By Sarah Beckwith
On the very middle of Christian doctrine and overdue medieval perform was once identical to the crucified Christ. Sarah Beckwith examines the social which means of this picture throughout quite a number key devotional English texts, utilizing insights from anthropology and cultural reports. similar to the crucified Christ, she argues, acted as a spot the place the tensions among the sacred and the profane, the person and the collective, have been performed out. The medieval obsession with the contours of Christ's physique functioned to problem and rework social and political relatives. a desirable and hard e-book of curiosity not just to scholars of medieval literature, but additionally to cultural historians and women's reports experts.
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Extra resources for Christ's Body: Identity, Culture and Society in Late Medieval Writings
As Phythian Adams notes: To all those outside or on the edge of the community, therefore, [such] ceremonies must have been a constant reminder of its discrete and predominantly masculine ident-ity. 46 In a way that becomes even more apparent when we come to discuss the body as an image of community in religious practice, the body is never really collective. Although its ritual and ceremonial force was precisely to symbolize community, there was always an outside and an inside. 48 John Bossy concurs with Mervyn James in an impressive article on the ‘Mass as Social Institution’ which sees the Eucharist as functioning in essentially integrative ways.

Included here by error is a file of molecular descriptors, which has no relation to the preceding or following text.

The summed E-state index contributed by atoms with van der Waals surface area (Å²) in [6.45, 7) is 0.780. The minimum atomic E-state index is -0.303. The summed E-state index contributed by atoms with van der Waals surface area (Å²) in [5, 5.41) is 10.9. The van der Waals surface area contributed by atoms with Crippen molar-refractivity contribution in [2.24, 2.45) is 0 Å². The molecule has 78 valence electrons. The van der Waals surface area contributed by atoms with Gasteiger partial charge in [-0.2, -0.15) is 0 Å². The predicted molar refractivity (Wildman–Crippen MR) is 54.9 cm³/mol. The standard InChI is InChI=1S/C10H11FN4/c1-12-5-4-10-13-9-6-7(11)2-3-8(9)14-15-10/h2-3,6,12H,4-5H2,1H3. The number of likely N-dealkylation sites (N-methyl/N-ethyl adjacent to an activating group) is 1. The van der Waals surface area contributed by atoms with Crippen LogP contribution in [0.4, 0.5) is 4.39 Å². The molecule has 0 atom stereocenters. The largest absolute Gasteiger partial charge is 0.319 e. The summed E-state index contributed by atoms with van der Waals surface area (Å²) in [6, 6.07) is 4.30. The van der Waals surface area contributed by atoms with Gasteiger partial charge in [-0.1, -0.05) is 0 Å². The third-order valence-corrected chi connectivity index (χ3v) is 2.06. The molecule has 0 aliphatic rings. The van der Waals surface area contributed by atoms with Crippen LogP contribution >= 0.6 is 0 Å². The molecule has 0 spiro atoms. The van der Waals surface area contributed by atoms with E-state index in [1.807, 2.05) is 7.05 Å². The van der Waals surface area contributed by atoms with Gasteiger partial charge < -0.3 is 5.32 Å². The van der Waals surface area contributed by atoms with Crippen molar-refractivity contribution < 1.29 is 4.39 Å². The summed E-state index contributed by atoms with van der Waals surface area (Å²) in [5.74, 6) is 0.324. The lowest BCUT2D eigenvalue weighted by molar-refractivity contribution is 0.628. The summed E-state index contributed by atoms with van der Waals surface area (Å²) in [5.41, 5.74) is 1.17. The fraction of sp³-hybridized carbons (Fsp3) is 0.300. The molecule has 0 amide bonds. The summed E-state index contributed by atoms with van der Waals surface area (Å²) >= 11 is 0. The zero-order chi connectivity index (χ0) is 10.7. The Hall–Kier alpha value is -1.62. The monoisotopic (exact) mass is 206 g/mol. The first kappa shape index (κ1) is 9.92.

12 But Jack’s ‘Rejoinder’ invests the hands of the labourer with a newly subversive power: Me merueliþ of þi lewdnes Dawe—or of wilful lesynges— For Poule laborid with his hondes, & oþer postilles also— , oure gentil Iesu, as it is opunly knowe. 13 CHRIST’S BODY 25 It is an inversion of the typically abstract and hierarchical image of the body as the naturalization of social order, a replacement of an idea about the body, in fact, with a working practice invested in it, a materialism of the body as opposed to an idealization of it.
83 But in doing so they are making the automatic assumption that the realm of the ‘subjective’ and the realm of the ‘mystical’ are automatically asocial, and they are therefore in danger of making a very modern, postRomantic opposition between self and society. Inasmuch as their comments reveal a symptomatic shift in the very organization of piety, in its production, transmission, its distribution, its reception, they tend to relinquish the whole arena of identity, and the formation of identity, as one which happens outside a social arena.
Christ's Body: Identity, Culture and Society in Late Medieval Writings by Sarah Beckwith